The diptych Ba Tu/Perin Čoček opens as a slow, gorgeously stormy anthem fueled by low brass chords and then picks up with an intensity that’s just short of frantic. Likewise, the breathtaking fanfare that kicks off the title track, a heavyweight, catchy Andalucian-flavored blast of brass with a tantalizingly brief, simmeringly chromatic trombone solo.. Reka Želja reaches for even greater heights, balancing flamenco fire with wry 80s new wave pop allusions and an artfully circling exchange of individual voices.

Black Cannon is sort of a swaying Balkan Hawaii 5-0; the stampeding doublespeed bridge and the breathless charge on the way out are the high points of the album. NBD is a brassy spoof of a popular early zeros rock hit, while the epically puffing, closing cover of Brian Eno’s Here Come the Warm Jets, complete with choir, is even more surreal.

The album also includes nine remixes: while it’s good to hear the songs, at least parts of them, a second time, around that’s hardly necessary considering how meticulously recorded the originals are. Big up to the folks at Pawtucker, Rhode Island’s Machines with Magnets studios for not simply lining these guys up inside McCoy Stadium and recording the album right there on the ballfield. Although it might have been just as difficult to fit everybody into the ballpark too. Count this among the top ten releases of 2017 so far.

Funkrust Brass Band Release Their Mighty Debut Album on the Year’s Best Triplebill in Brooklyn

Funkrust Brass Band are one of the relatively newer bands in New York’s surprisingly vital Balkan music demimonde. Venues keep closing and working class people keep getting priced out of town, but it seems that at least half of the good horn players who are still here are in this band. They’re definitely the largest one of the bunch, sort of a Brooklyn counterpart to MarchFourth.

Ellia Bisker, who leads the lyrically excellent soul/chamber pop band Sweet Soubrette and is also half of menacing murder ballad duo Charming Disaster – who also have an excellent new album out – fronts this mighty crew. Their debut album Dark City – streaming at Bandcamp – is a party in a box, and a good approximation of the band’s explosive live show. For a release party, they’re headlining at around 10 PM on what might be the best triplebill of the year. It starts at 8 PM on May 19 at Matchless with guitar band Greek Judas – who make careening heavy psychedelia out of crime rhymes and hash-smoking anthems from the Greek resistance underworld of the 1920s and 30s – followed by the similarly explosive Raya Brass Band, who would probably be the best band in town most anywhere between the Danube and the Black Sea. Cover is $10.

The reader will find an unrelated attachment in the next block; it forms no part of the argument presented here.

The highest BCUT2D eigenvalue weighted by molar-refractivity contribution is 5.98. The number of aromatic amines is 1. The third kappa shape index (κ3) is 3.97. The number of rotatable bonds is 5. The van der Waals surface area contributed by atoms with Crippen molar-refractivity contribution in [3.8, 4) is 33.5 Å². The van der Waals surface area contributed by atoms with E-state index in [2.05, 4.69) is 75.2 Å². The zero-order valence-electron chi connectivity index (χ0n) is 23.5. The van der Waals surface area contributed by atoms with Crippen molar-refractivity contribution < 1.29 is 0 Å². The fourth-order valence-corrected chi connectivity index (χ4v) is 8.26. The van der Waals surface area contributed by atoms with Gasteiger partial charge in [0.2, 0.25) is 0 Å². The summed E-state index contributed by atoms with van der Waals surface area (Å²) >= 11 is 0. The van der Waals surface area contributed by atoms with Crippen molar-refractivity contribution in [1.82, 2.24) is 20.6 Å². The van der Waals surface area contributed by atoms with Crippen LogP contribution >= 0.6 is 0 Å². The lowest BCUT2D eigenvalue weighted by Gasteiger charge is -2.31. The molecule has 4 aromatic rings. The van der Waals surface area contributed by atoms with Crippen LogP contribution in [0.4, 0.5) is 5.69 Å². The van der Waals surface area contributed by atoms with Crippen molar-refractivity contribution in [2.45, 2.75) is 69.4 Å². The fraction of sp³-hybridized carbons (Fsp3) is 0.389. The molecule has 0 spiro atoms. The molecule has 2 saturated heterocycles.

Funkrust Brass Band waste no time opening the album with their signature song, Funkrust. Catchy tuba bassline underpinning its rat-a-tat trombones, cinematically rising trumpets and undulating groove, this mashup of Balkan brass and American funk sounds like an even more epic version of iconic Brooklyn band Slavic Soul Party.

Elevator begins as a vintage soul strut with an enigmatically bubbling trombone section; then Bisker gets on her bullhorn and all of a sudden it’s a hip-hop brass number that brings to mind the Hypnotic Brass Ensemble. Zoology opens with a little latin percussion, a catchy tuba-funk bassline and some high-voltage call-and-response from high and low brass; then Bisker gets on the bullhorn again to encourage everybody to find their inner animal.

The title track, with its uneasy chromatics and tightly crescendoing swells, is the album’s most cinematic and distinctively Balkan number. Swamp Samba is the most original of the tunes here, an unexpected mashup of Balkan brass and Brazilian frevo. As with many of the cuts, Bisker has a good time poking fun at obsessions with technology.

The album’s most incongruously successful mashup is Catch Yr Death, which blends Balkan and Motown dance sounds: “They say it’s not gonna kill you, but they don’t feel like you do,” Bisker wails through a wall of trebly distortion. They wind up the album on a high note with Riptide, a blazing, ominously cinematic Hawaii 5-0 style theme with global warming allusions.

Like many of the Brooklyn Balkan contingent, Funkrust Brass Band has a revolving cast of characters. Co-leader and composer Phil Andrews plays trumpet along with Eva Arce, Andrew Schwartz and John Waters. Their all-female sax section comprises Cassandra Burrows, Anya Combs, Perrine Iannacchione, Danielle Kolker and Melissa Williams. Trombonists include Elizabeth Arce, Sherri Cohen, Phillip Mayer and Cecil Scheib. Matthew Cain and John Lynd play tuba; the percussion section includes Allison Heim, Francesca Hoffman, Monica Hunken, Alex Jung, Seth White and Josh Bisker.

Insanely Eclectic Psychedelic Brass Band Intensity from the Dirty Bourbon River Show

Considering the Butcher Knives’ and Dirty Bourbon River Show’s output on record so far, you might think that their twinbill tonight at the Knitting Factory – which starts at 8:30 PM for a $12 cover – would be a bad segue. But it isn’t.  The openers’ guitar-driven, minor-key Gogol Bordello-style Romany rock makes a good setup for the New Orleans band’s more rustically raucous, canivalesque sound.